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About ECA Disinfectant

Information about what Electrochemical Activation Technology is and how it's outstanding sanitation capability can be used in real-world scenarios.

Introduction

A few years ago, we began work on designing an automated production unit that uses non-toxic liquid for water disinfection. This piece of equipment was designed to be capable of increasing and decreasing pH as well as controlling odours.

After years of research and development, our product is now a validified and proven concept. The resulting product is Electrochemically Activated (ECA) Disinfectant. This product is kind to the environment and eliminates the necessity for transporting and storing dangerous chemicals. ECA Process Water lowers cost, reduces carbon emissions and eliminates some risks by letting you maintain control of production. ECA Disinfectant doesn't require specialist equipment or maintenance.

The system typically uses what would otherwise be waste process water and electrochemically activates it.

Definitions of electrochemical activation

Electrochemical activation is a technology to generate metastable substances with strong oxidizing and reducing properties. This is used in various technological processes instead of chemically stable reagents.

As a physical-chemical process, electrochemical activation is a combination of electro-chemical and electro-physical effects on water. It does this with ions and molecules of dissolved substances that are carried out in conditions of minimum heat in the space charge region at a surface of an electrode (either anode or cathode) of an electrochemical system under non-equilibrium charge transfer across the border of "electrode-electrolyte" electrons.

ECA is Environmentally Sustainable

ECA uses salt solutions which contain alkali and alkali-earth metals and mixes them with water using electricity. This results in pure, low-mineralized ECA solutions. Low-mineralized ECA solutions self-degrade over time to their original state without formation of harmful and toxic by-products

Cost efficiency

ECA is cost efficient due to its use of affordable and inexpensive reagents (salt and water) in electrolysis.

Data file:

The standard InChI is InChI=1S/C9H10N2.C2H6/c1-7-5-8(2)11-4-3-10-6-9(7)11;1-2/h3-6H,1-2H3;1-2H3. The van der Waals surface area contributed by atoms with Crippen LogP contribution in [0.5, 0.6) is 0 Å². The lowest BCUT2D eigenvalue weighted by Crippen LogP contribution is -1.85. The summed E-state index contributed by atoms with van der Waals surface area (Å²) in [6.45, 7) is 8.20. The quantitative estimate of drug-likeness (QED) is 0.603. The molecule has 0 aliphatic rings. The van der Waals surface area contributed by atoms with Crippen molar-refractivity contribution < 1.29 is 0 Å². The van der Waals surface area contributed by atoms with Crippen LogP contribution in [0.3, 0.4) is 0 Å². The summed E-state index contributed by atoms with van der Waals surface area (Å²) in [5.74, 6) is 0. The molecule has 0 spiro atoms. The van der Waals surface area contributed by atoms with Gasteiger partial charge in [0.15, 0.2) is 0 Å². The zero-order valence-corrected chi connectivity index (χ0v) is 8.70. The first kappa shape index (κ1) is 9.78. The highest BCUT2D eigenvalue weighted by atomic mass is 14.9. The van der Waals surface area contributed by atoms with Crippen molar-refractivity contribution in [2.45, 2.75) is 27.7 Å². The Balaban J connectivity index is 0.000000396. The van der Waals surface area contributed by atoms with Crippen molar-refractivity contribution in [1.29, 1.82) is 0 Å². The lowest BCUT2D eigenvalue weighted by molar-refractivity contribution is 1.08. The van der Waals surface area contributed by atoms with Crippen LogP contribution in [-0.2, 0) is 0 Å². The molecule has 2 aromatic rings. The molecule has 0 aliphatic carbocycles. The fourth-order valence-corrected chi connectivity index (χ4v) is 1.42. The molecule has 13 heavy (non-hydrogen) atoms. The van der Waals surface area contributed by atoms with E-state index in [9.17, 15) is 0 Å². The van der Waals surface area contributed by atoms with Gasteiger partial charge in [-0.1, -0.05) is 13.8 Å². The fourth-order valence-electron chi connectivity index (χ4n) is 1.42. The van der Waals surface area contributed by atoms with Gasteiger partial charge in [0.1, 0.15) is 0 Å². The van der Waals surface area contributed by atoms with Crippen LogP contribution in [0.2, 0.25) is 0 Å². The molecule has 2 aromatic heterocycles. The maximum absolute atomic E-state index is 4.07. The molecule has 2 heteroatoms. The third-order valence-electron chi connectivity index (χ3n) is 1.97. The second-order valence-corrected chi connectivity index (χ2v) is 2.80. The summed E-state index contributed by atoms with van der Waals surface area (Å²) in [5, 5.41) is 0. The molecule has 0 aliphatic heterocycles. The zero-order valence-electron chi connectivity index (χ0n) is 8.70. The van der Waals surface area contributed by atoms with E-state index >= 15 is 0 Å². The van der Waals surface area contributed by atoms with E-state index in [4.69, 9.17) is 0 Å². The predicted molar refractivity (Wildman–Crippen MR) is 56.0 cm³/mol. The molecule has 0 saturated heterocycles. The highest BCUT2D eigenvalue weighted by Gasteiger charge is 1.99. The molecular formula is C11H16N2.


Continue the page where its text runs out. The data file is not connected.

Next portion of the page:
Unison ECA devices generate reagents in any quantity so there is no need to deliver, store and securely maintain standard reagents.

Unison ECA Disinfectant vs other common disinfectant methods

Gas Chlorine Delivered Hypo Hypo Calcium UV (Ultraviolet) Chlorine Dioxide Unison ECA Disinfectant
Effective
Yes

Yes

Yes

Yes

Yes

Yes
Odour Elimination
No

No

No

No

Yes

Yes
Surface Cleaner
No

No

No

No

No

Yes
Biological Infections
No

No

No

No

Yes

Yes
Washing
No

No

No

No

Yes

Yes
Degreaser
No

No

No

No

No

Yes
Low Lifecycle Cost
No

No

No

No

No

Yes

Case Study: Hudson Valley WWTP

The Unison ECA unit was first deployed in coordination with the New York State Department of Environmental Conservation. It was piloted at a large municipally owned Wastewater Treatment Plant (WWTP) on the Hudson River.

New York has some of the most stringent wastewater discharge permit standards in the world, but the Unison ECA Unit easily met permit standards and delivered demonstrable cost savings. The facility uses a sodium hypochlorite disinfection system comprising of two 5,000 US gallon (~18,927L) storage tanks. Permit samples are collected daily and cannot contain more than 200 colonies of faecal coliform (a disinfection efficacy indicator), nor have a chlorine residual (by-product) in excess of 0.75mg/L. In order to meet its permit standard, the facility uses approximately 10,000 US gallons (~37854L) of sodium hypochlorite every two weeks, as well as sodium bisulphate to dechlorinate discharge water in order to meet chlorine residual thresholds.

Hudson River WWTP Pilot Project Results

Number of Samples: 71

  • Avg. Flow Disinfected: 2.3 MGD
  • Avg. Log Kill: 4.2
  • Post-Dose Fecal Coliform Count: 11 (per 100 ml sample)
  • Avg. Contact Time for Disinfection per Sample: 57 Seconds
  • Avg. Chlorine Residual per Sample: 0.25 mg/L